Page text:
After crossing the bridge, take the main street in the center of the island and walk down the narrow road until you see a line of people on your right eagerly awaiting a chance to sample their favorite cool creamy confection.
Stroll across the small bridge to Ile St Louis and walk down the main street a few blocks...a treasure awaits  (wikipedia)
Don’t be put off by the line. Patience is a virtue. It is well worth the wait. The tea room inside is small, so most people purchase their ice cream out on the street and move on to the great adventure in their itinerary.

There are some 70 all-natural, chemical-free flavors. Each is created from the freshest dairy products available which are usually purchased just before an individual flavor is created. Hence the term “healthy” ice cream, or, at least, as “healthy” as ice cream can get.
Berthillon may not be as well known as the Eiffel Tower, but it gets high marks just the same  (Taylor)
If you have a personal favorite, do not be surprised if it is not available. Berthillon does not produce each of its 70 choices every day. That said, you will discover fruit sorbets like blackcurrant and pink grapefruit, or the more traditional, and richer offerings made from fresh milk and eggs, such as salted caramel, candied chestnut and, even, gingerbread.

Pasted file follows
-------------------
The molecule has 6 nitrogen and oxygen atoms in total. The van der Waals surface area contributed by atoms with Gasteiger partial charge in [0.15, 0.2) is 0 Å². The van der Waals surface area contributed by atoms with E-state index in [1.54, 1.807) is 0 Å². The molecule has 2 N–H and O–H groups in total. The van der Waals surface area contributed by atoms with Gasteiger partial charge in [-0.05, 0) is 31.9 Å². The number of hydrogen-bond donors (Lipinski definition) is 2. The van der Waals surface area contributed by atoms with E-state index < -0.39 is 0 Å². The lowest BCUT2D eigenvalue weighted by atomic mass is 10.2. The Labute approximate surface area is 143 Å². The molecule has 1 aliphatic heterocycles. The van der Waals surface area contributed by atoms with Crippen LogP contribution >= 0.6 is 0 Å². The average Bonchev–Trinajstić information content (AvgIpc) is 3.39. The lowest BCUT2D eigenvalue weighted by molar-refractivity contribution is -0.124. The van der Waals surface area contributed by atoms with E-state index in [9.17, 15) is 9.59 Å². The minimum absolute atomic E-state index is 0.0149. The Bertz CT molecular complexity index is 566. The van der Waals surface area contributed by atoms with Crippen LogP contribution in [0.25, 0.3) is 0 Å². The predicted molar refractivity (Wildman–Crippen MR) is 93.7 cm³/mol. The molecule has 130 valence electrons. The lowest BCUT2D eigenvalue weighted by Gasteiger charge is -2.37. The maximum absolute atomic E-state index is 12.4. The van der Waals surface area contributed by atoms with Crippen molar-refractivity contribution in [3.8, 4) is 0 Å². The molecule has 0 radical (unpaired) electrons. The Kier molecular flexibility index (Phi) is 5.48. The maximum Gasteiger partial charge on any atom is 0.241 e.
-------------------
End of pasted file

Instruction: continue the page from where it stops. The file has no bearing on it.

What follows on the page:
Of course, there are also those traditional “vanilla” flavors that used to define ice cream which are far less adventurous. (They are certainly no less tasty, however.) For example, how about a chocolate “affogato” which is a ball of vanilla ice cream served in a white porcelain mug and topped off with hot chocolate before being covered with praline cream.

Now you’re getting the idea.
Ile St Louis is filled with sidewalk cafes  (wikipedia)

Raymond Berthillon, who began creating his delightful desserts in the 1950s, died in August of 2014, but his legendary gift to the world of confectionary delights lives on.

For those wishing to read more, the Berthillon website is available, but it requires fluency in reading and/or speaking French.